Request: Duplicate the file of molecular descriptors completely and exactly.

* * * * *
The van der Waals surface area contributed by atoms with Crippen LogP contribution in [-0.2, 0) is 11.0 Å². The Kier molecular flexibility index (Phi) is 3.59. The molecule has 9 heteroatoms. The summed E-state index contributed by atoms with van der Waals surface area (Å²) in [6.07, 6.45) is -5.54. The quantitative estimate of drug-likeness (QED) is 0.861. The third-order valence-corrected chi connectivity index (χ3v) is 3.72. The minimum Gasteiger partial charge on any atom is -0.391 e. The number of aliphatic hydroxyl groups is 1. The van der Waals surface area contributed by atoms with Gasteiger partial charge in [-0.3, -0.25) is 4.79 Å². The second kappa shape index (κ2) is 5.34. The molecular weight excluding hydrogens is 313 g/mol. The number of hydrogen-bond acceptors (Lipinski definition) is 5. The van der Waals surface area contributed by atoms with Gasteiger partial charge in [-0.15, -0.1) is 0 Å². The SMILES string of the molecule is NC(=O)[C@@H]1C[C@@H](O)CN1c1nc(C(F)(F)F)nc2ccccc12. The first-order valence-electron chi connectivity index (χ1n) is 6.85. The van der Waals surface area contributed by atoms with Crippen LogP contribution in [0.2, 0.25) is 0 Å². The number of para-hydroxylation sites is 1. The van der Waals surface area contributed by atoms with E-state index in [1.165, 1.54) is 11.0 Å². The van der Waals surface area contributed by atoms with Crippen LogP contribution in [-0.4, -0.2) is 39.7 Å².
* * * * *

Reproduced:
The van der Waals surface area contributed by atoms with Crippen LogP contribution in [-0.2, 0) is 11.0 Å². The Kier molecular flexibility index (Phi) is 3.59. The molecule has 9 heteroatoms. The summed E-state index contributed by atoms with van der Waals surface area (Å²) in [6.07, 6.45) is -5.54. The quantitative estimate of drug-likeness (QED) is 0.861. The third-order valence-corrected chi connectivity index (χ3v) is 3.72. The minimum Gasteiger partial charge on any atom is -0.391 e. The number of aliphatic hydroxyl groups is 1. The van der Waals surface area contributed by atoms with Gasteiger partial charge in [-0.3, -0.25) is 4.79 Å². The second kappa shape index (κ2) is 5.34. The molecular weight excluding hydrogens is 313 g/mol. The number of hydrogen-bond acceptors (Lipinski definition) is 5. The van der Waals surface area contributed by atoms with Gasteiger partial charge in [-0.15, -0.1) is 0 Å². The SMILES string of the molecule is NC(=O)[C@@H]1C[C@@H](O)CN1c1nc(C(F)(F)F)nc2ccccc12. The first-order valence-electron chi connectivity index (χ1n) is 6.85. The van der Waals surface area contributed by atoms with Crippen LogP contribution in [0.2, 0.25) is 0 Å². The number of para-hydroxylation sites is 1. The van der Waals surface area contributed by atoms with E-state index in [1.165, 1.54) is 11.0 Å². The van der Waals surface area contributed by atoms with Crippen LogP contribution in [-0.4, -0.2) is 39.7 Å².